High court: Snowden must come to Berlin

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High court: Snowden must come to Berlin
Edward Snowden. Photo: DPA

The Federal Court of Justice (BGH) has ruled that the government must bring US whistleblower Edward Snowden to Berlin to answer parliamentary questions on the NSA, according to the Süddeutsche Zeitung.


The ruling, which was made on November 11th, came after the opposition Green and Die Linke (the Left Party) groups brought a case to court requesting that Snowden be questioned by MPs, the SZ reported on Monday.

The opposition originally requested in 2014 that Snowden come before the parliamentary committee, set up to investigate German-American spying activities. The federal government has until this point resisted attempts by the opposition to have Snowden appear before the commission.

Snowden’s name has long stood on the list of desired witnesses to come before the committee, but the government never sent him an invitation to appear before it, Die Zeit reports.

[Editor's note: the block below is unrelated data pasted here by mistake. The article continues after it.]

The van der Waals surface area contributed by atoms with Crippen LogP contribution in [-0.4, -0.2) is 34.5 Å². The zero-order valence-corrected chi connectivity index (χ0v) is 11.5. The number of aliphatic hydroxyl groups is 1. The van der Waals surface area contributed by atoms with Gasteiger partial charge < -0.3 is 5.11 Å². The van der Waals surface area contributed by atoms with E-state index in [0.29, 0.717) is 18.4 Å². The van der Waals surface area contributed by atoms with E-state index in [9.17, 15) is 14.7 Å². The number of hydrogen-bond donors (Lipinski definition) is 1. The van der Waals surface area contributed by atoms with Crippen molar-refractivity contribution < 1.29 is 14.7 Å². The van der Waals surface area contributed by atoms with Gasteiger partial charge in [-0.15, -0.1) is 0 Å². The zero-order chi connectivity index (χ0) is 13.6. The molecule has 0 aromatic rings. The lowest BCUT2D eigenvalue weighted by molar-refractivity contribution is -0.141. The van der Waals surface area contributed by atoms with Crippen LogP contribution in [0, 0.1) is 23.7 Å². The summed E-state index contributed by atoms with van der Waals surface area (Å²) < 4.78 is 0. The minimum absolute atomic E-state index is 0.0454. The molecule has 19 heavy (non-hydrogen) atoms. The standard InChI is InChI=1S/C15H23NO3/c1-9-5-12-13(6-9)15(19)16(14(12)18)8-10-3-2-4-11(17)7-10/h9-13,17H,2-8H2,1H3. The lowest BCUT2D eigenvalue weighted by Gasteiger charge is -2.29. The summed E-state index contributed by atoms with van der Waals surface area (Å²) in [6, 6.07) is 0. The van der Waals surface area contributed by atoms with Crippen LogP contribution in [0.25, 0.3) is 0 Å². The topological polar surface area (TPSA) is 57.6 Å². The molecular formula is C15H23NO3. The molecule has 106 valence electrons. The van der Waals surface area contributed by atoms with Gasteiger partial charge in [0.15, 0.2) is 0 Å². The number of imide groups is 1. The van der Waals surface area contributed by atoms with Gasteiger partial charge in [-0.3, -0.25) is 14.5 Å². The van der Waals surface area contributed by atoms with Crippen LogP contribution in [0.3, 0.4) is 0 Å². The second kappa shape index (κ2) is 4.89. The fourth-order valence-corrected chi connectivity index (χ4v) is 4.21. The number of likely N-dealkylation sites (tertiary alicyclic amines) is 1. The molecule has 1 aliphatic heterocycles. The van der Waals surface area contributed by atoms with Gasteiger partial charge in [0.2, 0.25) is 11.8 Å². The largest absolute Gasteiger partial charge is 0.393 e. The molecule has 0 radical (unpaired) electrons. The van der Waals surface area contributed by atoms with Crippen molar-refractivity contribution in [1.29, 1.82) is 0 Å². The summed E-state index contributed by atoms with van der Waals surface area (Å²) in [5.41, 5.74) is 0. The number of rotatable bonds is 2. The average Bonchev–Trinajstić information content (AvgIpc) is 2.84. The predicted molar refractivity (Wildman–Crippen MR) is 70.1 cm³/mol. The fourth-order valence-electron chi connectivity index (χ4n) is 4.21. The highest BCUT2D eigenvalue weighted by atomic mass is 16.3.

According to the Hamburg newspaper, Snowden is the most important witness the committee could call, as it seeks to investigate the extent to which NSA spy programmes affected German citizens.

The government though long argued that it could not guarantee Snowden’s safety if he were to travel to Germany, due to the fact he is wanted on charges of espionage and theft of government property in the USA.

But the BGH ruling means that the government will have to lift this blockade. It will now have to send Snowden an invitation and draw up the preconditions upon which he will be questioned, the court ruled.

After leaking documents which revealed the NSA programmes to spy on the online activities of private citizens in 2013, Snowden was granted asylum in Russia, where he has been ever since.

The BGH ruling comes only days after a setback for the Greens and Die Linke, when they tried to ensure that the commission gained access to the so-called “selectors list” of targets, which was provided by the US National Security Agency (NSA) to Germany.

The list contains identifiers such as IP addresses, phone numbers and email addresses used to search for specific people.

Committee members had wanted to view the list, but the German government refused, instead appointing a “trusted person” to evaluate the list and then inform the committee.

The Constitutional Court ruled last Tuesday that the BND, Germany's external intelligence service, could keep the list classified. It argued that the government's interest in confidentiality was more important than that of the parliamentary committee to receive more information.



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